Ways to save: Tips for stress-free saving
Amy Suardi uses cost-saving and stress-saving strategies to maintain her familyís lifestyle. Below, she shares some advice.
For the home
Recipes make life complicated. Steer toward basic cooking techniques, such as oven-roasting vegetables or sauteing meat, that can be applied to any food you find.
Dine in. Instead of going out to dinner, invite someone over. Donít worry about your house or the meal; people are just happy to be invited.
Join a neighborhood group. Smaller groups are best for trading hand-me-downs, baby gear, lawn equipment and cups of sugar. Bigger ones are great for canvassing for handymen, doctors or mechanics.
Hiring a decorator or a landscape designer will pay off. You get good design and quality workmanship, and you avoid painful and costly mistakes.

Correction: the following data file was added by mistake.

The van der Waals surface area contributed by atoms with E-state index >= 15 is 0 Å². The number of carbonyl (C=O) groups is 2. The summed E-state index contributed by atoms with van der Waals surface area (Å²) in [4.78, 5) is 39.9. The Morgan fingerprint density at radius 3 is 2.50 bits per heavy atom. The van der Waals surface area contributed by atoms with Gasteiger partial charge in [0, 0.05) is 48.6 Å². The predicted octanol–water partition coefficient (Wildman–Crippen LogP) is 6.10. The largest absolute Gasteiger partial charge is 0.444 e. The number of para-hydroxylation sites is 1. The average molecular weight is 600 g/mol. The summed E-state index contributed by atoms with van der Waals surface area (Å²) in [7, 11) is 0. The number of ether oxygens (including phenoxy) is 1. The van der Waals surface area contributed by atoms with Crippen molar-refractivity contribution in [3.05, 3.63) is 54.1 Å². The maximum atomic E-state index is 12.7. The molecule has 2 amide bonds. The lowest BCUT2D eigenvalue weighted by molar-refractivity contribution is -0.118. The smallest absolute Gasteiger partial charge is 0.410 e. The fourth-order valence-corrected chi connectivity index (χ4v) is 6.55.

For the children
Getting ready for school and bed can be tough. Give children a list of what is required as well as a timer or clock. Set up a rewards and consequences system where kids earn points for getting ready in time.
Teach money management with an allowance. Try giving an allowance on the condition that 50 percent of it is saved and 10 percent is given away to a good cause. The remaining 40 percent can be used as the child likes.
For the finances
Plan ahead. Itís the single most important way to save money.
When shopping, use the delay tactic. You may realize you can make do with something you already have.
Write down everything you spend. Post a daily spending chart so you can determine where all your money is going.
Define your hopes and dreams. Saving money is easier when you have a reason. Once you decide your short-, mid- and long-term goals, write them down and figure out how much you need to achieve each one.
Make it easy. For essential goals such as paying off debt or amassing an emergency fund, set up automatic transfers to a less accessible bank account. Use charts to track your progress.